How do you “refuel your brain”? Do you attend at least one professional conference or trade show each year to keep up with current technologies and trends within your chosen profession or market? I hope so.
Recently I had the opportunity to attend the International Association of Facilitators North American Conference in Denver, Colorado (IAFNA 2011). The IAF is a global, all-volunteer organization. Details on the IAF mission, structure, and services are found at www.iaf-world.org
IAFNA 2011 is done and I now am looking forward to reading the proceedings of all the workshops I missed. Most of the attendees are now home, doing their laundry, and perhaps sorting through their notes, handouts, and promotional materials. By Monday the vast majority will be back at the office and/or looking to apply what we learned to our next facilitation gig.
For me the IAFNA 2011 Conference was a rich learning experience. From the opening ceremony and keynote to the last workshop on Friday afternoon, I can say that I was in a continual learning mode. I was a ‘sponge’ soaking up as many tidbits of knowledge and new insights as possible. By the time I said good bye to my conference buddies at the airport, I was exhausted. Saturated by the experience.
This year I was also a presenter of a workshop entitled: “The 5 Keys to Facilitation Mastery.” The images I used during my workshop can be found at www.prezi.com and located with the search term “IAFNA 2011”. This PREZI seemed to go over well with my audience. And from this experience I’m sharing below a bit of the feedback I received from the workshop evaluations.
Participant Evaluations (<– click here to see a bar chart which summarizes the evaluations)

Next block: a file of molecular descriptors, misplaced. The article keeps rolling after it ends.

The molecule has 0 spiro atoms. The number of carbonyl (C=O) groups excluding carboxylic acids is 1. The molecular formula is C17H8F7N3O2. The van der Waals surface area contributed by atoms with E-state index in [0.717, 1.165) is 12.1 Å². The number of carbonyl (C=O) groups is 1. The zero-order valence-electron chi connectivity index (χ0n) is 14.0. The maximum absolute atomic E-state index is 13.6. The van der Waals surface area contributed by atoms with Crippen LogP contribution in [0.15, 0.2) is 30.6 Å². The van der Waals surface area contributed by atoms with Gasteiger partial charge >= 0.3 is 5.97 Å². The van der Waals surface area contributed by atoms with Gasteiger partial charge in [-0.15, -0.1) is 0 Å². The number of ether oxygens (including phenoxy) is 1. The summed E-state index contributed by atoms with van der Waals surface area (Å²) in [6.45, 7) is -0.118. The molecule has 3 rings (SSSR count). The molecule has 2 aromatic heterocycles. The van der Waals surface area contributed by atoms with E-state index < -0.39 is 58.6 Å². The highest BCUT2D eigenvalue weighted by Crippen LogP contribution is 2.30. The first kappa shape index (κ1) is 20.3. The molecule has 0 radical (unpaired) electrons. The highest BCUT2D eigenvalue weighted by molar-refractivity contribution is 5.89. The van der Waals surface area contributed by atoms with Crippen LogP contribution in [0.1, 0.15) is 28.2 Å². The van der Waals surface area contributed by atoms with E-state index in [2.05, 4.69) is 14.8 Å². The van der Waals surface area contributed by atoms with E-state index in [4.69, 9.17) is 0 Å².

Select comments from these participant evaluations include the following kind words:
- “Innovative and integrative offering with plenty of opportunity for personal reflection.”
- “One of the few presentations that has lived up to ‘reaching the next peak’.”
- “Great job! Loved the PREZI demo and good small group exercises. I like the rhythm of the presentation.”
- “John gives new tools and points the way to nurture our skills.”
- “The subject matter was excellent.”
- “John is a great motivator, fun to listen to, and quite knowledgeable.”
Yes, these are the POSITIVE comments. Upon reading these remarks, I was ecstatic. Now as for the NEGATIVE feedback, well …
Ken Blanchard, author of “The One-Minute Manager,” and other widely read books on management, calls feedback “the breakfast of champions.” Whereas the chart above shows some pretty good scores, I’m particularly glad that a few courageous folks came up to me after the workshop to explain (face-to-face) why they marked me lower than average. Such feedback can be tough to swallow. But I’m most appreciative of these individuals for their opinions will help make future presentations even better. I shall not reveal the name(s) of these brave souls. Let’s just call them “John” and “Joann.” Thanks.
Kudos to Ginger Adams and the IAF team who were absolutely superb hosts. Kudos to the volunteer members of educational program committee. And kudos to the staff of the Grand Hyatt. IAFNA 2012 is scheduled for Halifax, Nova Scotia in May. With a planning and luck in scheduling, perhaps I’ll see you there.